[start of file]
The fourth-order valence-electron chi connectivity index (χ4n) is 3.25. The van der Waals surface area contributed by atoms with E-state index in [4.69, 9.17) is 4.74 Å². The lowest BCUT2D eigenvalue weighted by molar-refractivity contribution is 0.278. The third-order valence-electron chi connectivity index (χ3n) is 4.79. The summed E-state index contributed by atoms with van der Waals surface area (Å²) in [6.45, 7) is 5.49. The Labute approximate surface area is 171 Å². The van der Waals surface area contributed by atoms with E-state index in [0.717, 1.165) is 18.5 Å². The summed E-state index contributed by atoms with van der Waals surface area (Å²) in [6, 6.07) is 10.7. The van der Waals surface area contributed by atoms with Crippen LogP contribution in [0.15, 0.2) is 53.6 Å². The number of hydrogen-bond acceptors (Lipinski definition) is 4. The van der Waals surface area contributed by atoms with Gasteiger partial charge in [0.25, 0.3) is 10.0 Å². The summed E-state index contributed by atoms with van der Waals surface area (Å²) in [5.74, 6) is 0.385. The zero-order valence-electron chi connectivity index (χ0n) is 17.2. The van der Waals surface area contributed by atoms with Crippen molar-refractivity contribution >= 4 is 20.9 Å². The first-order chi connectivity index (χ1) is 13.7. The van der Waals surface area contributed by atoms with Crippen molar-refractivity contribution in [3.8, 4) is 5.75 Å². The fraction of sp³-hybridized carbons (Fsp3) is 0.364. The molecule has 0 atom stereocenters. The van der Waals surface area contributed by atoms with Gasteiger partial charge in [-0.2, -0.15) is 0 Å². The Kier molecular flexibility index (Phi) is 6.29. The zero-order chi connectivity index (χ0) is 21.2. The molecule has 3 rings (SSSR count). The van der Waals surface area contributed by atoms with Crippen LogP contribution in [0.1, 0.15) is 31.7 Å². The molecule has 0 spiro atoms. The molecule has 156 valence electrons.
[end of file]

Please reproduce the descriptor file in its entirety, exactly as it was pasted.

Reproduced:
The fourth-order valence-electron chi connectivity index (χ4n) is 3.25. The van der Waals surface area contributed by atoms with E-state index in [4.69, 9.17) is 4.74 Å². The lowest BCUT2D eigenvalue weighted by molar-refractivity contribution is 0.278. The third-order valence-electron chi connectivity index (χ3n) is 4.79. The summed E-state index contributed by atoms with van der Waals surface area (Å²) in [6.45, 7) is 5.49. The Labute approximate surface area is 171 Å². The van der Waals surface area contributed by atoms with E-state index in [0.717, 1.165) is 18.5 Å². The summed E-state index contributed by atoms with van der Waals surface area (Å²) in [6, 6.07) is 10.7. The van der Waals surface area contributed by atoms with Crippen LogP contribution in [0.15, 0.2) is 53.6 Å². The number of hydrogen-bond acceptors (Lipinski definition) is 4. The van der Waals surface area contributed by atoms with Gasteiger partial charge in [0.25, 0.3) is 10.0 Å². The summed E-state index contributed by atoms with van der Waals surface area (Å²) in [5.74, 6) is 0.385. The zero-order valence-electron chi connectivity index (χ0n) is 17.2. The van der Waals surface area contributed by atoms with Crippen molar-refractivity contribution >= 4 is 20.9 Å². The first-order chi connectivity index (χ1) is 13.7. The van der Waals surface area contributed by atoms with Crippen molar-refractivity contribution in [3.8, 4) is 5.75 Å². The fraction of sp³-hybridized carbons (Fsp3) is 0.364. The molecule has 0 atom stereocenters. The van der Waals surface area contributed by atoms with Gasteiger partial charge in [-0.2, -0.15) is 0 Å². The Kier molecular flexibility index (Phi) is 6.29. The zero-order chi connectivity index (χ0) is 21.2. The molecule has 3 rings (SSSR count). The van der Waals surface area contributed by atoms with Crippen LogP contribution in [0.1, 0.15) is 31.7 Å². The molecule has 0 spiro atoms. The molecule has 156 valence electrons.